Thursday, March 9, 2017

Women as a socially defined term

By Dara Sovan

Views expressed here are those of the author's and do not necessarily represent or reflect the views of UNICEF.


A woman is like a sheet, so white and so pure, until it is painted with colors that it changes shapes.
©Pixabay/2016/Fotocitizen

In the past, the term ‘woman’ was used as synonyms for ‘submissiveness’ and ‘inferiority’. People tended to associate this term with enfeeblement, just so to condone the glorification of male dominance in the society.


Little did they know, the label had such power that women themselves started to accept and embrace their ‘weaknesses’ and ‘submissiveness’. Women were used as prizes for combat, a reproduction machine for continuing the blood line, and so forth. Small was the number of women working outside the invisible barrier of segregation.

One day, something miraculous happened and they were called ‘the waves of feminism’. These waves were created to defy the foundation of a biased society and reform the existing norms and values that devalued women. After decades of rallies and protests, the campaign was a success and started changing (and still continues to this date) the course of the world.

Let’s not stick to the past and talk present because you, the reader, may have dozed off while reading this so far. I don’t know for sure whether I, as a guy expressing my ideas on ‘women’, will make you feel weird or not, but believe me, I have never done any harm to any girl or woman around me, so relax. I will be talking through my own lens in my own context, which is Cambodia.

From my perspective, women and men coexist for a purpose, which is not just for producing offspring to continue the bloodline. They exist to bond, to create something beautiful for the world, to give life with no pressure of being superior or inferior to one another, even when they are biologically different from one another.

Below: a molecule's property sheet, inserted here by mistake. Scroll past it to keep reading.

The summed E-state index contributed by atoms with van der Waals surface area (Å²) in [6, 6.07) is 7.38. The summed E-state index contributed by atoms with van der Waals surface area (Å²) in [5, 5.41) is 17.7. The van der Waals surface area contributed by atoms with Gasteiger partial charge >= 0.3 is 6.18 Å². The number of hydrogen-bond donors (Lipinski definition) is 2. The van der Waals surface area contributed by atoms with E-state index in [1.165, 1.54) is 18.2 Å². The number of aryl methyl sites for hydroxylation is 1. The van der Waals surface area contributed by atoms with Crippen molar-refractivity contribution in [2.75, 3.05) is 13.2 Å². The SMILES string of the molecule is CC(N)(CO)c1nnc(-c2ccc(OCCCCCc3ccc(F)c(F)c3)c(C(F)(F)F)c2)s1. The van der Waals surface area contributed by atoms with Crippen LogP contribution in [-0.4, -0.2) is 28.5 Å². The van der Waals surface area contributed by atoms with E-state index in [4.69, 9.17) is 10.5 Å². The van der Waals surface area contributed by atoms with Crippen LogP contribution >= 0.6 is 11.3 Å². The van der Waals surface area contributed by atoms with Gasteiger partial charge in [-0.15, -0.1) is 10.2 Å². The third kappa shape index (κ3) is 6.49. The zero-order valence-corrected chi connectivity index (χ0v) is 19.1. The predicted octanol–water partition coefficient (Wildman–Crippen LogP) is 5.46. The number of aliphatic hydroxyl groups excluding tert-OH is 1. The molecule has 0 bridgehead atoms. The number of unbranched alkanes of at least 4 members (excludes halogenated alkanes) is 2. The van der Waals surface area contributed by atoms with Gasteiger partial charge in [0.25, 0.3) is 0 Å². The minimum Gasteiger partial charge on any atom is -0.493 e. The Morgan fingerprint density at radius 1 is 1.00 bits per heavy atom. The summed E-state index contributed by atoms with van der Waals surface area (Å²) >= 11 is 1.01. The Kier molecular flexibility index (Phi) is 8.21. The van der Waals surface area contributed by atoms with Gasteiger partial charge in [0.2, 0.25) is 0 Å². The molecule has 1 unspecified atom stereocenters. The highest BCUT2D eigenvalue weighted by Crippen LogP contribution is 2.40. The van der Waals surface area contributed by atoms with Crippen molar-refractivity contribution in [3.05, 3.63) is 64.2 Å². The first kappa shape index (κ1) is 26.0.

Women have risen to fight for their worth, as can be seen through their involvement in every kind of typically male-dominated jobs. Examples can be seen in every corner of life, starting from small businesses to big enterprises. If you were to walk down a classroom, you will notice the increasing number of girls, sometimes even outnumbering and out-performing boys. This is just a small example from the education sector. But one girl taking a step forward into a patriarchic society can set the trails for many others who will be inspired by her success.

Meanwhile, the concept of mixing genders has not been proven to be a perfect paradigm—perhaps theoretically, but not practically. Women were raised with mindsets of being an inferior being to the opposite sex. This mindset still prevents girls from completing their education. It was, and still is believed in some parts of the country, that only men or boys have the intellect to aim for higher education while girls were or are supposed to get only little knowledge just to survive, be married, and spend the rest of her life being under her husband’s control. Some may have broken the barrier, but sadly the amount of girls dropping out of school, just to stay at home, remain disturbing to me.

And so I want to take this chance while I have the floor – to say that ‘All human-beings are born for their own particular purpose’. There is no point in labeling people as ‘superior’ or ‘inferior’, only when we eliminate this mindset that we can lead an equal life, without some having to worry about fighting for equality.      

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